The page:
Delhi High Court:Teens educated on importance of consent


The Delhi High Court has instructed the Delhi State Legal Services Authority (DSLSA) to develop an educational program aimed at informing teenagers about the legal consequences of sharing intimate content on social media or the internet without the consent of the other party involved. The court’s decision came in response to numerous cases in which victims reported being sexually abused due to their partners capturing inappropriate videos or photos of their relationships and then threatening to post them online.Justice Swarana Kanta Sharma, who presided over the case, highlighted the alarming trend of using such videos and photographs to blackmail and continue the sexual abuse of victims. The court acknowledged that even young boys have fallen prey to such exploitation.

The order was issued while denying bail to a person named Sakib Ahmed.According to the allegations, Ahmed established a relationship with a minor girl three years ago. In January-February 2021, he allegedly engaged in physical relations with her and threatened to publicly share a video of the incident if she spoke out. It was further claimed that Ahmed had repeated this behavior a year ago and was now pressuring the girl to convert her religion and marry him. The applicant was also accused of pelting eggs and stones at the girl’s house.Ahmed’s counsel argued that the relationship was consensual and he was being falsely accused. However, after examining the evidence, Justice Sharma concluded that the accused not only engaged in physical relations with the girl under false pretenses of marriage but also recorded videos of these acts.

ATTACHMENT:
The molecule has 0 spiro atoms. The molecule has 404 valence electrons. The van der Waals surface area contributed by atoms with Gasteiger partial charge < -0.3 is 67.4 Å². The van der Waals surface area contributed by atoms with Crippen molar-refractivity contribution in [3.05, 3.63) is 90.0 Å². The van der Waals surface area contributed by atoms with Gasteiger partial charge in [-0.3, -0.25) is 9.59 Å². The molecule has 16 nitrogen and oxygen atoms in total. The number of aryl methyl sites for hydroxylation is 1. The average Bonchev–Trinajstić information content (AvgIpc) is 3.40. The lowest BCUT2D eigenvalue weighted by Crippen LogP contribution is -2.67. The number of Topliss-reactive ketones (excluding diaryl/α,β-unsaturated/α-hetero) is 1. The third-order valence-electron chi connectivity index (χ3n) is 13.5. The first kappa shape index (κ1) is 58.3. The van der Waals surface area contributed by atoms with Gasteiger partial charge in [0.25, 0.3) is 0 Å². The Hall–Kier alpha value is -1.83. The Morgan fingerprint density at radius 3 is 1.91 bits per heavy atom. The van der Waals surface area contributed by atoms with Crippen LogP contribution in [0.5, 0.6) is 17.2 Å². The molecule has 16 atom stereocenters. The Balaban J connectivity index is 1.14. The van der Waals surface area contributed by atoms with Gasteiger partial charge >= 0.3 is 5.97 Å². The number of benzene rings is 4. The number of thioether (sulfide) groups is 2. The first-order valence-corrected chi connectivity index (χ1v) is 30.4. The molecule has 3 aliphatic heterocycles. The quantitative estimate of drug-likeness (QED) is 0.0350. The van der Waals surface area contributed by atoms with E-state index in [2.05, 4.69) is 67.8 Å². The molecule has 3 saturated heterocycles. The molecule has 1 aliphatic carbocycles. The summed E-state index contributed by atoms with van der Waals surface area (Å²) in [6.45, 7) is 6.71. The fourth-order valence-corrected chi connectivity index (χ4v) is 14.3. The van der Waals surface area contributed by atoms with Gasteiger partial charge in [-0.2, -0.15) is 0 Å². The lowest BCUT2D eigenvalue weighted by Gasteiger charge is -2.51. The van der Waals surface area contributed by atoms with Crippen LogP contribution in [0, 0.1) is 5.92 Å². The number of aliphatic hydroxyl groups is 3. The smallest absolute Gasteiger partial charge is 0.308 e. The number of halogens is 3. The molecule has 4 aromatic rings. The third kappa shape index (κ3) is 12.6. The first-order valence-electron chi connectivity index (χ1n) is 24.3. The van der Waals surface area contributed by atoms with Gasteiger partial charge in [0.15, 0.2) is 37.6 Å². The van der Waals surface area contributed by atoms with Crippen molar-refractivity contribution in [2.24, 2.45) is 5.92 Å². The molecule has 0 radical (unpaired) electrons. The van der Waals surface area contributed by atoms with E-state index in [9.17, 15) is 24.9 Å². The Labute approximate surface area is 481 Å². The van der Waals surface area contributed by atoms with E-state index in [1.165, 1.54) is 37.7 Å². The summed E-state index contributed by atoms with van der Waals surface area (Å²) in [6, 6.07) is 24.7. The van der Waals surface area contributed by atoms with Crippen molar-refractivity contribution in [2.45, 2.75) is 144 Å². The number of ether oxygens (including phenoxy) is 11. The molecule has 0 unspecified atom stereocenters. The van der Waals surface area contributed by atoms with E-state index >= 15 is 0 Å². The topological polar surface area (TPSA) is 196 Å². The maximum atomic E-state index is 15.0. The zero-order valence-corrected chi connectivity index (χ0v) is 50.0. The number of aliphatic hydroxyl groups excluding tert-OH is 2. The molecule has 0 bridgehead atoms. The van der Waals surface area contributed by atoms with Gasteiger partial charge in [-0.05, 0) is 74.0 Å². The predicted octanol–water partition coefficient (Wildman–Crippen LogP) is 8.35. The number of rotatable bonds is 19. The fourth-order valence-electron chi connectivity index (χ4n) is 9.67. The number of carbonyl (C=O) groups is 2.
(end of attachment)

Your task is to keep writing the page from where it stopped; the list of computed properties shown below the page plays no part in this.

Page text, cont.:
The court emphasized that this was not a case of consensual adolescent love, as the accused had resorted to abuse, blackmail, inducement, threat, and violence to coerce the girl into converting her religion and marrying him against her will.Given the severity of the offense and the accused’s continuous threats and blackmail, the court declined to grant bail, stating that charges were yet to be framed and the girl had yet to be examined. The decision reflects the court’s commitment to protecting victims and addressing the misuse of intimate content in cases of sexual abuse and exploitation.


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